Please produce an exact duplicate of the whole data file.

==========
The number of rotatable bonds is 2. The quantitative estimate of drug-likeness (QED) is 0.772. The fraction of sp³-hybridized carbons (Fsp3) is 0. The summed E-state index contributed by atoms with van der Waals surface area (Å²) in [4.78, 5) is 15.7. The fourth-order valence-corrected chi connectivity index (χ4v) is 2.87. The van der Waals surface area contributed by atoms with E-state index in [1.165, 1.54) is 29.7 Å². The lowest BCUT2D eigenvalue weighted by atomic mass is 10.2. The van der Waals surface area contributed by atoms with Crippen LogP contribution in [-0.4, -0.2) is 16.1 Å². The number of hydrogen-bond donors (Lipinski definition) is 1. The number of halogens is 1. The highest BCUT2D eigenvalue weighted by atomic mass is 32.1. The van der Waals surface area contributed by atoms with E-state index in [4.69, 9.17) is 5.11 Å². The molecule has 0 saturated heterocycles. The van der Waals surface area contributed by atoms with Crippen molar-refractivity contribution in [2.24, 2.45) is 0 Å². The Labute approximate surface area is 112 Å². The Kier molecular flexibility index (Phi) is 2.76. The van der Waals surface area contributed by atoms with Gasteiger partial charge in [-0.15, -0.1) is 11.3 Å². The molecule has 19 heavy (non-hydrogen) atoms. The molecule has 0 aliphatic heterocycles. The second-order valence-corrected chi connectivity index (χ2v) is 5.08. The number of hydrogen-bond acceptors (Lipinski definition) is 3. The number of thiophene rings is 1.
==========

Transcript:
The number of rotatable bonds is 2. The quantitative estimate of drug-likeness (QED) is 0.772. The fraction of sp³-hybridized carbons (Fsp3) is 0. The summed E-state index contributed by atoms with van der Waals surface area (Å²) in [4.78, 5) is 15.7. The fourth-order valence-corrected chi connectivity index (χ4v) is 2.87. The van der Waals surface area contributed by atoms with E-state index in [1.165, 1.54) is 29.7 Å². The lowest BCUT2D eigenvalue weighted by atomic mass is 10.2. The van der Waals surface area contributed by atoms with Crippen LogP contribution in [-0.4, -0.2) is 16.1 Å². The number of hydrogen-bond donors (Lipinski definition) is 1. The number of halogens is 1. The highest BCUT2D eigenvalue weighted by atomic mass is 32.1. The van der Waals surface area contributed by atoms with E-state index in [4.69, 9.17) is 5.11 Å². The molecule has 0 saturated heterocycles. The van der Waals surface area contributed by atoms with Crippen molar-refractivity contribution in [2.24, 2.45) is 0 Å². The Labute approximate surface area is 112 Å². The Kier molecular flexibility index (Phi) is 2.76. The van der Waals surface area contributed by atoms with Gasteiger partial charge in [-0.15, -0.1) is 11.3 Å². The molecule has 19 heavy (non-hydrogen) atoms. The molecule has 0 aliphatic heterocycles. The second-order valence-corrected chi connectivity index (χ2v) is 5.08. The number of hydrogen-bond acceptors (Lipinski definition) is 3. The number of thiophene rings is 1.